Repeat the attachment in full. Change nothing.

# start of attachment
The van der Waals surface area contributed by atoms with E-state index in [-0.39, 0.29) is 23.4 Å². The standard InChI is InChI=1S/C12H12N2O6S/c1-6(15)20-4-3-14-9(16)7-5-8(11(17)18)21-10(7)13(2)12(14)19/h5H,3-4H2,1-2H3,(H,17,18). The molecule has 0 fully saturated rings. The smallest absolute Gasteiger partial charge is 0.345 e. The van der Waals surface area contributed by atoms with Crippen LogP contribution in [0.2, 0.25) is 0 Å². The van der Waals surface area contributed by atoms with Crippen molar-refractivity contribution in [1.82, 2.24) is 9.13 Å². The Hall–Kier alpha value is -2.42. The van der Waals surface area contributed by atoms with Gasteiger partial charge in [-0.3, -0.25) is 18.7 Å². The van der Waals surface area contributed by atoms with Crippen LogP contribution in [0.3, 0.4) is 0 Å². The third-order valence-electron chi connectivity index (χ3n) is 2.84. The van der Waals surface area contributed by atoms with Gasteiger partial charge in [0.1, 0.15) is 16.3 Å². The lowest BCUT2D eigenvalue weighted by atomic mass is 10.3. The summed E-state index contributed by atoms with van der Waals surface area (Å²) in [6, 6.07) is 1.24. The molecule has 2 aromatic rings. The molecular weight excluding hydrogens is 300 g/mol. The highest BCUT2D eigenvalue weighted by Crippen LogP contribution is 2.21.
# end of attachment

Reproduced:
The van der Waals surface area contributed by atoms with E-state index in [-0.39, 0.29) is 23.4 Å². The standard InChI is InChI=1S/C12H12N2O6S/c1-6(15)20-4-3-14-9(16)7-5-8(11(17)18)21-10(7)13(2)12(14)19/h5H,3-4H2,1-2H3,(H,17,18). The molecule has 0 fully saturated rings. The smallest absolute Gasteiger partial charge is 0.345 e. The van der Waals surface area contributed by atoms with Crippen LogP contribution in [0.2, 0.25) is 0 Å². The van der Waals surface area contributed by atoms with Crippen molar-refractivity contribution in [1.82, 2.24) is 9.13 Å². The Hall–Kier alpha value is -2.42. The van der Waals surface area contributed by atoms with Gasteiger partial charge in [-0.3, -0.25) is 18.7 Å². The van der Waals surface area contributed by atoms with Crippen LogP contribution in [0.3, 0.4) is 0 Å². The third-order valence-electron chi connectivity index (χ3n) is 2.84. The van der Waals surface area contributed by atoms with Gasteiger partial charge in [0.1, 0.15) is 16.3 Å². The lowest BCUT2D eigenvalue weighted by atomic mass is 10.3. The summed E-state index contributed by atoms with van der Waals surface area (Å²) in [6, 6.07) is 1.24. The molecule has 2 aromatic rings. The molecular weight excluding hydrogens is 300 g/mol. The highest BCUT2D eigenvalue weighted by Crippen LogP contribution is 2.21.